China Learns From Columbia Disaster

Spacecraft over China flag AP / CBS

China has installed comprehensive safety systems allowing its "taikonauts" to escape their spacecraft if there is an emergency, state media said Monday.

China is planning its first space launch later this year and said the safety measures are meant to prevent a disaster similar to that which destroyed the space shuttle Columbia Feb. 1 as it re-entered the atmosphere. Seven astronauts were killed.

The safety systems are designed to rescue taikonauts from danger or mishaps at any time during their flight, according to an article on the Web site of the Communist Party's People's Daily.

Taikonauts can escape the pod before liftoff via cables, high-speed elevator or ejection seats, the article said. During orbit, they can exit the craft and be picked up by another spaceship.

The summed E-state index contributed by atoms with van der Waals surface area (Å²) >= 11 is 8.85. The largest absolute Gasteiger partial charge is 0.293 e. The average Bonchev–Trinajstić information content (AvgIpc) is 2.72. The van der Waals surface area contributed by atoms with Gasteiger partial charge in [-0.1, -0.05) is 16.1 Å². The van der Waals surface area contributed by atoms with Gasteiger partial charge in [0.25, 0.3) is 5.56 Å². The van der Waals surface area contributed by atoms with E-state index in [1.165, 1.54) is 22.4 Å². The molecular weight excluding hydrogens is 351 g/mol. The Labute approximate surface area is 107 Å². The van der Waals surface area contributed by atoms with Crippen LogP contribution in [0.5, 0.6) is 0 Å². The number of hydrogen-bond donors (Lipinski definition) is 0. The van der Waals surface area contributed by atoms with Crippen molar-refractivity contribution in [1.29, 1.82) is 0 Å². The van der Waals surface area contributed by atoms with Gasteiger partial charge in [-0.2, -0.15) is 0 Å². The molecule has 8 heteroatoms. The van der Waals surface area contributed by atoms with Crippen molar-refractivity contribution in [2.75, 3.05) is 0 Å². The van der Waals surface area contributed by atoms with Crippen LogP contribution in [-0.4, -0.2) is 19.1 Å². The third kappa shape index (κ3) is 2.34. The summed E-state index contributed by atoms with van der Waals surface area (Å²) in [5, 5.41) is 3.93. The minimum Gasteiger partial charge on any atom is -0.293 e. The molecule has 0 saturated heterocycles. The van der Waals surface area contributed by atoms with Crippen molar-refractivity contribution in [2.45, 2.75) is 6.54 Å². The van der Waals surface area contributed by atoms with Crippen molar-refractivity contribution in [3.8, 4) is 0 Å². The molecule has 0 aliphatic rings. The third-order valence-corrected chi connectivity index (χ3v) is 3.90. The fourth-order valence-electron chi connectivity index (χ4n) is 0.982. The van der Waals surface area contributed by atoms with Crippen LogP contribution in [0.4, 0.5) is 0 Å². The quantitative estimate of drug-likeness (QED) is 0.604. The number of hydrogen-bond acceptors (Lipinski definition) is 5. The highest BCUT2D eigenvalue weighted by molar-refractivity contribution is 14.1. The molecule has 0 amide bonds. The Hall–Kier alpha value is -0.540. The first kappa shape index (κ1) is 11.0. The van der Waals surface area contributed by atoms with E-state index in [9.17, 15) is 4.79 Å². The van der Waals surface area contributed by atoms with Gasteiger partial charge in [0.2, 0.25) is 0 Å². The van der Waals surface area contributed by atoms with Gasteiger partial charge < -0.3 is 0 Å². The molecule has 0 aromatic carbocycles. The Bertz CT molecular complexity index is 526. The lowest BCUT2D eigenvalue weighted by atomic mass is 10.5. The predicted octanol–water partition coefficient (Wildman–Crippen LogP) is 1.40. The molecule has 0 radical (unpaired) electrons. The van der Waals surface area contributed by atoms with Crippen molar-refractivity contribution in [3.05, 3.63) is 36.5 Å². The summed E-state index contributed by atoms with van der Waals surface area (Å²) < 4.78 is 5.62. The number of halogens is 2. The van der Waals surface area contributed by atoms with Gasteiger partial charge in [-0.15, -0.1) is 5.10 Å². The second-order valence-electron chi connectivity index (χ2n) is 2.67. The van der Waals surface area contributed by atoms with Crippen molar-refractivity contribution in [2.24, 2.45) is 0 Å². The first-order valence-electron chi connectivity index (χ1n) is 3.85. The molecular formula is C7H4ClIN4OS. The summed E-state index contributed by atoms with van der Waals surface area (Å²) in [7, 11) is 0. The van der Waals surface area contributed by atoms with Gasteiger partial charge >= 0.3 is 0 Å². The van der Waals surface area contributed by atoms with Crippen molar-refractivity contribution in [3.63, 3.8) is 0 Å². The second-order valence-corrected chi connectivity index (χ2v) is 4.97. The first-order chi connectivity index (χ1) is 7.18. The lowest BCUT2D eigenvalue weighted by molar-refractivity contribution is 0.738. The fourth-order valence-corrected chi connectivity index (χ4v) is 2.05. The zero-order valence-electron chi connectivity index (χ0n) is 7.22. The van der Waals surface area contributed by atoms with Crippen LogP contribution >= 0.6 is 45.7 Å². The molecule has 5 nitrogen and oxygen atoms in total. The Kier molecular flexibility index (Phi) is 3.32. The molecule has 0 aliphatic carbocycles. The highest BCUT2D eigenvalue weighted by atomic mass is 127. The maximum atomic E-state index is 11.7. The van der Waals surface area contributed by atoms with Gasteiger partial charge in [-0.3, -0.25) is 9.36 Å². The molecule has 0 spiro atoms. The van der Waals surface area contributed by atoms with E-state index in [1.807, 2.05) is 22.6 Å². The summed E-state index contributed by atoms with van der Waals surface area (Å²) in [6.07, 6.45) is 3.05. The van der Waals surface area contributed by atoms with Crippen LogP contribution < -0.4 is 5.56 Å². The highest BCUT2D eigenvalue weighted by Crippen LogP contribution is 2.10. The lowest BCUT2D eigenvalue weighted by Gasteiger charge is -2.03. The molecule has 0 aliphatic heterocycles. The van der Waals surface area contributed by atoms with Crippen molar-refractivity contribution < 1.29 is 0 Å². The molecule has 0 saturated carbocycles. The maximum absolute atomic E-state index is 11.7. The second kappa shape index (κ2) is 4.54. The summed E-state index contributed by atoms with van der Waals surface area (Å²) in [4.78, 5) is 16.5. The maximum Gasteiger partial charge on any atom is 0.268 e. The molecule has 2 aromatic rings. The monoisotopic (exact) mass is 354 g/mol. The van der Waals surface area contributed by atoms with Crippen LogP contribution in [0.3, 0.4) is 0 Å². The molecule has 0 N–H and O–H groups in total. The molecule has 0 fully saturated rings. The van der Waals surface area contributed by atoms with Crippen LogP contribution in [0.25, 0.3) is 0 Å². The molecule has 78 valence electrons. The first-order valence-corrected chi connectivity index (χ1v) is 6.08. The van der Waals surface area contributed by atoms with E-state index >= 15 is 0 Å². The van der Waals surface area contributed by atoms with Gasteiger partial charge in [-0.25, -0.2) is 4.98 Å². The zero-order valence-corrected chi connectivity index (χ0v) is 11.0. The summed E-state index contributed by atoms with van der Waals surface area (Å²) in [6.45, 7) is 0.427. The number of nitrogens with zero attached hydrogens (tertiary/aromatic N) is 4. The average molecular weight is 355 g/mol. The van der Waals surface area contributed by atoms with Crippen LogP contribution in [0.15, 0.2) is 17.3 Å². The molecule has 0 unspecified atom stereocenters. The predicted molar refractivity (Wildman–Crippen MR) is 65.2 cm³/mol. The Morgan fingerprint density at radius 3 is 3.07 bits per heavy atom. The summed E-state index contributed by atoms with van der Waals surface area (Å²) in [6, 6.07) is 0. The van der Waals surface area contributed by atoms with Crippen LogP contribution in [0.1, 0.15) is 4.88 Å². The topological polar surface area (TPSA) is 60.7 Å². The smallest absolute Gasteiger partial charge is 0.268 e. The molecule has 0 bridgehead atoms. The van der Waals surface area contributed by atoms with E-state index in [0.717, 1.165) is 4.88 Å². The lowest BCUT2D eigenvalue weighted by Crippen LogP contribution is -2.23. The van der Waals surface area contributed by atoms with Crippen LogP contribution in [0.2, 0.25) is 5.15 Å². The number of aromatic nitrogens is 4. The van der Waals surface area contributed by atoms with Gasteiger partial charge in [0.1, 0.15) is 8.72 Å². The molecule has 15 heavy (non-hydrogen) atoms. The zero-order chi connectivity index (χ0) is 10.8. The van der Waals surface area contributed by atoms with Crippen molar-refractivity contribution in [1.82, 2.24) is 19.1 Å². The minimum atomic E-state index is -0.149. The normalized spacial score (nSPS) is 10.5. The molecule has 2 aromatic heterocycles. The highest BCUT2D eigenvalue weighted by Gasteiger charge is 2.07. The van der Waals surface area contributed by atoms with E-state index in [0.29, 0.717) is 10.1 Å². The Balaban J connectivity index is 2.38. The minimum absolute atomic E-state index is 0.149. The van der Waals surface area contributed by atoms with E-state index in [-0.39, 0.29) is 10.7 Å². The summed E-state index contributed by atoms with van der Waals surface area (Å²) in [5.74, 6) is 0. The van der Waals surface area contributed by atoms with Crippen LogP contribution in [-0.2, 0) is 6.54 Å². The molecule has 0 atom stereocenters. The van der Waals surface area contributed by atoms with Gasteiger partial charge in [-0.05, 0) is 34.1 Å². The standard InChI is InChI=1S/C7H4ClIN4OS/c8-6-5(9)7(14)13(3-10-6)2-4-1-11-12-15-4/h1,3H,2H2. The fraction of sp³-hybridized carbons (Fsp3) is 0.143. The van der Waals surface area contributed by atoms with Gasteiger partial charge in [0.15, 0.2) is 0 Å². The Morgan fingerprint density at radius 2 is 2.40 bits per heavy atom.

Upon re-entry, the stage during which Columbia broke apart, taikonauts can escape by ejecting or reducing speed, said the article, entitled "Safety of Chinese Astronauts Guaranteed and Emergency Escape Assured."

Safety also is guaranteed by reliability of the ground control system, which will ensure the craft is placed into the proper orbit and re-enters along the correct route, the article said. The craft's shell also has been reinforced to withstand greater extremes of heat and vibration, it said.

"If these problems are not well solved then it is possible for the accident to happen as it did the US 'Columbia' spacecraft," the report said.

Following four successful unmanned flights of its Shenzhou-series spacecraft, China has said it will put one or more humans into space sometime in the second half of this year.

The space program has close ties to the secretive military and precise launch dates never are announced in advance.

If successful, the launch would make China the third nation in history — after Russia and the United States — to launch a manned spacecraft. China has been training a corps of taikonauts — based on the Chinese word for space — reportedly with Russian help.
  • Dan Collins

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